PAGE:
Having long been a fan of Regency-era costume dramas that tend toward the romantic, my journey into the small English town of Cranford, circa 1842 — with a passion for the smaller domestic dramas of life — was a fresh and uncharted voyage. Based upon 19th century novelist Elizabeth Gaskell’s work, this BBC mini-series is a conglomeration of Gaskell’s adapted novellas; not only Cranford itself, but also My Lady Ludlow, and Mr. Harrison’s Confessions.
The town of Cranford in the North West of England in 1842 is poised on the brink of change. Long governed by an unusually high population of older, single women, its culture revolves around propriety and social calls. The slightest hint of change in fashions, residence, or circumstance prompts a torrent of talk. Still, despite the oft-times virulent stream of misunderstandings and troubled times, Cranford is a town with deeply held friendships and strong loyalties.
Cranford: The Collection is a beautiful two-volume boxed set that includes both the original Cranford with five parts on two DVDs, and the two parts of Cranford: Return to Cranford on a single DVD. With each episode running approximately 1 hour and 20 minutes, this is no lightweight drama; Cranford: The Collection boasts a total running time of 468 minutes, excluding each volume’s “making of” segment with insights into the writing process, filming, period costumes, and more.
Performed by an absolutely dazzling cast of British talent, Cranford fairly soars on the wings of its talented ensemble. Peopled with many well-recognized actors – Eileen Atkins, Alex Jennings, Michael Gambon, and many others – the centerpiece of Cranford’s heart is Judi Dench’s portrayal of Miss Matty. Dench is absolutely luminous in her tender portrayal of the uncertain, loyal, and incredibly tender Matty
When a new, young, bachelor doctor arrives in Cranford, the residents are atwitter with flights of romantic speculation both actual and unfounded. Dr. Harrison is certainly a central focus of the original Cranford but the complex and rich sub-plots involving Captain Brown and his daughters, the plight of Harry’s impoverished family, Matty’s losses and discoveries, and the lively antics of Mrs. Forrester and Miss Pole create a vibrant tapestry of the timeless concerns of life.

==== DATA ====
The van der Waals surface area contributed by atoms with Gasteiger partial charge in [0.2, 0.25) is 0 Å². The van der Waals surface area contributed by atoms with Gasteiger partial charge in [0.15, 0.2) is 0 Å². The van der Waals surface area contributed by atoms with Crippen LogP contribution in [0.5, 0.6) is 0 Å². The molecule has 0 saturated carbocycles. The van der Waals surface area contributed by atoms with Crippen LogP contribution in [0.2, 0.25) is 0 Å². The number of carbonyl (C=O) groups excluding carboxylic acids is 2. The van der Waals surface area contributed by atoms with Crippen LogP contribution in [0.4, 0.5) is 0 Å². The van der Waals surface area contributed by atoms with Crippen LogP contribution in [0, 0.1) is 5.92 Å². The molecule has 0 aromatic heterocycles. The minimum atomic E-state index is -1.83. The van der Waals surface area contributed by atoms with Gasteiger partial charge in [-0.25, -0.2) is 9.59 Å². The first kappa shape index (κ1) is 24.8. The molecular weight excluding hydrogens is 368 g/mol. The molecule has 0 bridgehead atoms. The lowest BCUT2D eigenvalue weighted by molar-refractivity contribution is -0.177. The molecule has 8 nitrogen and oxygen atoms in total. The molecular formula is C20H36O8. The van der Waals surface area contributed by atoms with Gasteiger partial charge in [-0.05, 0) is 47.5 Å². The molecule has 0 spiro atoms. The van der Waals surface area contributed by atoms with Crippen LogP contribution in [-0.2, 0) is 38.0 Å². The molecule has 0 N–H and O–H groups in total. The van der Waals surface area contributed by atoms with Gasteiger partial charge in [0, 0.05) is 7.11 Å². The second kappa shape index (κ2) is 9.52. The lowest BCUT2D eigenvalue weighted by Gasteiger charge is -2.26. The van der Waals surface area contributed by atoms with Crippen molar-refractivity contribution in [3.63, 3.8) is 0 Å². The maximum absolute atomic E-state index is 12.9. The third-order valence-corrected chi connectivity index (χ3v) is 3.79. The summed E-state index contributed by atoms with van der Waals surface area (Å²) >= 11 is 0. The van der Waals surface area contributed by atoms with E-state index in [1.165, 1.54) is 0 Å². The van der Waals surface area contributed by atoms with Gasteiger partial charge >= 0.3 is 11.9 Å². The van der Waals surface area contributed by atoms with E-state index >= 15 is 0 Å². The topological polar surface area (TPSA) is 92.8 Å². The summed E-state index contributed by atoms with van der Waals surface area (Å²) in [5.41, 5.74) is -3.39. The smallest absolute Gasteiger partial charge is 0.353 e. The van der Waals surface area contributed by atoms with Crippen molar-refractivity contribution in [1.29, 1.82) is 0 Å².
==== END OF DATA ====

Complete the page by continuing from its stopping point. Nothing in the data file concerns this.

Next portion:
Return to Cranford further explores the lives of the town’s beloved residents though some characters seem to be missing with little explanation. A new set of troubles besets the residents with the rapidly approaching railway, the demise of Lady Ludlow, and the troubled courtship between William Buxton (son of the local salt mine owner) and Peggy Bell. Featuring much of the core cast of the original Cranford some favorites are now missing due to demise or supposed relocation. This second series is somewhat darker than the first, with less outright jollity and absurdity – nothing can replace or supersede the original.
While the core of Cranford’s life is a core of spinsters and widows who thrive on propriety, stability, and social niceties, it would be a misconception to believe that the series is anchored in the lives of the town’s older citizens. Rather, a broad spectrum of players are present from the youthful and romantic to the passed by and disappointed.
The emotional depth of the series encompasses both fresh undertakings and bittersweet reminiscences as seen through the town’s wealth of female citizens. This balanced, broad perspective prevents Cranford from becoming a period Grumpy Old Men for women, and dramatically transcends it, becoming a deeply felt, authentic drama that appeals to all ages; it is truly excellent family viewing.
I regularly discard DVD packaging in order to save shelf space, but Cranford: The Collection is so beautifully packaged that I doubt I’ll be able to part with this sturdy box set. Not only is the box itself sturdier than most, but each DVD case resembles a hardcover book – truly lovely.
A voyage to the reclusive town of Cranford is a richly rewarding experience. The combination of jaunty humor, small-town community spirit, and thrumming emotional undercurrents result in a captivating small-screen experience that rivals that of any large-screen production. It is in the details that Cranford truly comes to life, the small yet meaningful gestures of kind-heartedness, historical authenticity, and care for the smallest nuances. I highly recommend you to experience this special community for yourself.